Five months after negotiating a truce that prevented a massive nursing strike, nurses and hospitals in the Twin Cities are rekindling their high-stakes public argument over staffing ratios.

The Minnesota Nurses Association on Monday blasted the Minnesota Hospital Association for hiring a public relations firm to tell state legislators and the public that hospitals are safe without staffing ratios.

The hospital association fired back saying the communication activities — which include hiring a PR agency— are needed because union groups have made it clear they plan to keep pushing for staffing ratios that hospitals think are wasteful.

"They are likely going to spend hundreds of thousands — if not millions — of dollars, countless hours of staff time and other resources to fight against the very nurses they're supposed to be working with," Linda Hamilton, president of the Minnesota Nurses Association, said in a news release Monday.

Lawrence Massa, the president of the Minnesota Hospital Association, responded in a prepared statement saying that nurses "have made it clear that they plan to pursue mandated staffing ratios as their top policy priority ... regardless of the fact that ratios are unproven in advancing better patient outcomes."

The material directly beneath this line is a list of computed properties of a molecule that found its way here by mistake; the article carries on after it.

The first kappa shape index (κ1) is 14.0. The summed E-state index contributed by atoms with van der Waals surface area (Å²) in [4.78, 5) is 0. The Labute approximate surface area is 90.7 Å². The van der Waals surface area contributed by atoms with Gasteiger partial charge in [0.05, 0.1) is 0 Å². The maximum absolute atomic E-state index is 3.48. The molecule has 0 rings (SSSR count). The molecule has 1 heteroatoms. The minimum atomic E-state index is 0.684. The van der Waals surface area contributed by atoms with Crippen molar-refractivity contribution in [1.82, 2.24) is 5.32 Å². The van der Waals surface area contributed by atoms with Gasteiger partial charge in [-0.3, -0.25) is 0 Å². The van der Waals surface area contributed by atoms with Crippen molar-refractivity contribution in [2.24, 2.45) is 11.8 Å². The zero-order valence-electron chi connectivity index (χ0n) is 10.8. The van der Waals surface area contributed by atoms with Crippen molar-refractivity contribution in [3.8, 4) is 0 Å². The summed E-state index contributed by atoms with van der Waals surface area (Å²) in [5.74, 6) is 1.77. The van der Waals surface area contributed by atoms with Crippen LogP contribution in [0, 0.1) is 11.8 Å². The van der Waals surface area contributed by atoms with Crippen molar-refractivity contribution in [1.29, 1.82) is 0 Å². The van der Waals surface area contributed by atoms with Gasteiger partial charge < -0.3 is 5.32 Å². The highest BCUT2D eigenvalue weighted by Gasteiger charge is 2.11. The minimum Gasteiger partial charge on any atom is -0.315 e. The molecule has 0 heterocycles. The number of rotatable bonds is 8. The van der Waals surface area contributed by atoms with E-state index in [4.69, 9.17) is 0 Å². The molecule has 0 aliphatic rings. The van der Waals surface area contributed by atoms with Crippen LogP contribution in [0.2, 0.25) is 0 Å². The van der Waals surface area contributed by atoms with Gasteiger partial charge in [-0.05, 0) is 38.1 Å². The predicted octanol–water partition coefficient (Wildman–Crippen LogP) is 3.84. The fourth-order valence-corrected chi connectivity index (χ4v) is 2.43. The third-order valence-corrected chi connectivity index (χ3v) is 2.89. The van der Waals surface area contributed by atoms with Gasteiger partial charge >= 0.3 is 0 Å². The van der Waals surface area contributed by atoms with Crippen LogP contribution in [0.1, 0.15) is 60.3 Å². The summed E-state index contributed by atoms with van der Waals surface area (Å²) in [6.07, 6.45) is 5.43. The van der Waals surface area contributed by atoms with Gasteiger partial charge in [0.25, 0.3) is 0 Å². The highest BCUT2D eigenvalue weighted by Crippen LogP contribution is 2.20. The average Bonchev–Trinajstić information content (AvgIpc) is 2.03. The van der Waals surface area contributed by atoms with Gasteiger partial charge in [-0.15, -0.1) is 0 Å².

The skirmish continues a debate that was tabled this summer when the nurses union and several Twin Cities hospitals agreed to contract terms that did not address the issue of staffing ratios — the stated priority of nursing groups. During the negotiations, hospitals spent nearly $24 million to deal with a one-day strike by nurses and plan for a subsequent walkout that didn't happen.

The nurses union released a November memo Monday in which Massa said the hospital association was hiring Himle Horner Inc. to develop "a coordinated, long-term, sustained media and public relations campaign focused on what hospitals are doing to ensure quality, safe patient care." The firm represented hospitals during the labor dispute leading up to this summer's contract settlement.

Massa's letter suggested that the ascendance of Republicans in both chambers of the Minnesota Legislature could be helpful to medical centers.

"The new political reality may mean less pressure on this issue at the Capitol during the 2011 session," Massa wrote. But he added "our expectation is that (the nurses) will simply pursue other opportunities to call attention to this issue through regulatory agencies, internal hospital reporting and the media."

Jan Hennings, a spokeswoman for the Minnesota Hospital Association, said her group would not say how much money it is spending to hire Himle Horner. Union leaders suggested the hospital's PR campaign is scheduled to run for three years, but Hennings would not comment on the claim.